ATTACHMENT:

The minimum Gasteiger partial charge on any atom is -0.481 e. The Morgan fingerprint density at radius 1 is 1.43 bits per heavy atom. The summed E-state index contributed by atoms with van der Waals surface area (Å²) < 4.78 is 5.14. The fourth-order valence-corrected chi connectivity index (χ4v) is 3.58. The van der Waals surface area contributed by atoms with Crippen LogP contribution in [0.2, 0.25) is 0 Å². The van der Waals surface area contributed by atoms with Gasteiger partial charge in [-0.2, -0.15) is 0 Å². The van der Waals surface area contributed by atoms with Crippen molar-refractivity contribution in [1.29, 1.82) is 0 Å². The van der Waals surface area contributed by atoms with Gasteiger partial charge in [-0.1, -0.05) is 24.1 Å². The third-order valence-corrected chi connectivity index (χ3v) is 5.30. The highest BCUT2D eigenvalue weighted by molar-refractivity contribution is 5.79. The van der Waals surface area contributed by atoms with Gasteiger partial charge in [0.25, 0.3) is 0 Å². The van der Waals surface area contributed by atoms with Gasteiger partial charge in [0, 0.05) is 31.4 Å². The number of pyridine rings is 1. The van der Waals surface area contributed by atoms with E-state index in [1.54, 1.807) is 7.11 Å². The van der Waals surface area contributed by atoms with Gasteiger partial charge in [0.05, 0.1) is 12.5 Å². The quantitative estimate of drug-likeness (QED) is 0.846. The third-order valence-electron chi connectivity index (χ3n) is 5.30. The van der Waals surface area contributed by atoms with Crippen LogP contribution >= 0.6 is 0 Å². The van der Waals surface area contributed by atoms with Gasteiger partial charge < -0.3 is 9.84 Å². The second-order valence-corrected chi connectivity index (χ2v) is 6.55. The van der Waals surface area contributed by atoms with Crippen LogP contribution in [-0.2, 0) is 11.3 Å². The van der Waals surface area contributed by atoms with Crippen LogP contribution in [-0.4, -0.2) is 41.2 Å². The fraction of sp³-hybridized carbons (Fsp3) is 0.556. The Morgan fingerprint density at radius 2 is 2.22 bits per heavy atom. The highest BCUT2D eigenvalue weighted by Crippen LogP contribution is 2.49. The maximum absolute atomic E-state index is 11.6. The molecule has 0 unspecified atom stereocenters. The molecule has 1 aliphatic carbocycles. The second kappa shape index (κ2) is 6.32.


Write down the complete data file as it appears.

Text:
The minimum Gasteiger partial charge on any atom is -0.481 e. The Morgan fingerprint density at radius 1 is 1.43 bits per heavy atom. The summed E-state index contributed by atoms with van der Waals surface area (Å²) < 4.78 is 5.14. The fourth-order valence-corrected chi connectivity index (χ4v) is 3.58. The van der Waals surface area contributed by atoms with Crippen LogP contribution in [0.2, 0.25) is 0 Å². The van der Waals surface area contributed by atoms with Gasteiger partial charge in [-0.2, -0.15) is 0 Å². The van der Waals surface area contributed by atoms with Crippen molar-refractivity contribution in [1.29, 1.82) is 0 Å². The van der Waals surface area contributed by atoms with Gasteiger partial charge in [-0.1, -0.05) is 24.1 Å². The third-order valence-corrected chi connectivity index (χ3v) is 5.30. The highest BCUT2D eigenvalue weighted by molar-refractivity contribution is 5.79. The van der Waals surface area contributed by atoms with Gasteiger partial charge in [0.25, 0.3) is 0 Å². The van der Waals surface area contributed by atoms with Gasteiger partial charge in [0, 0.05) is 31.4 Å². The number of pyridine rings is 1. The van der Waals surface area contributed by atoms with E-state index in [1.54, 1.807) is 7.11 Å². The van der Waals surface area contributed by atoms with Gasteiger partial charge in [0.05, 0.1) is 12.5 Å². The quantitative estimate of drug-likeness (QED) is 0.846. The third-order valence-electron chi connectivity index (χ3n) is 5.30. The van der Waals surface area contributed by atoms with Crippen LogP contribution >= 0.6 is 0 Å². The van der Waals surface area contributed by atoms with Gasteiger partial charge < -0.3 is 9.84 Å². The second-order valence-corrected chi connectivity index (χ2v) is 6.55. The van der Waals surface area contributed by atoms with Crippen LogP contribution in [-0.2, 0) is 11.3 Å². The van der Waals surface area contributed by atoms with Crippen LogP contribution in [-0.4, -0.2) is 41.2 Å². The fraction of sp³-hybridized carbons (Fsp3) is 0.556. The Morgan fingerprint density at radius 2 is 2.22 bits per heavy atom. The highest BCUT2D eigenvalue weighted by Crippen LogP contribution is 2.49. The maximum absolute atomic E-state index is 11.6. The molecule has 0 unspecified atom stereocenters. The molecule has 1 aliphatic carbocycles. The second kappa shape index (κ2) is 6.32.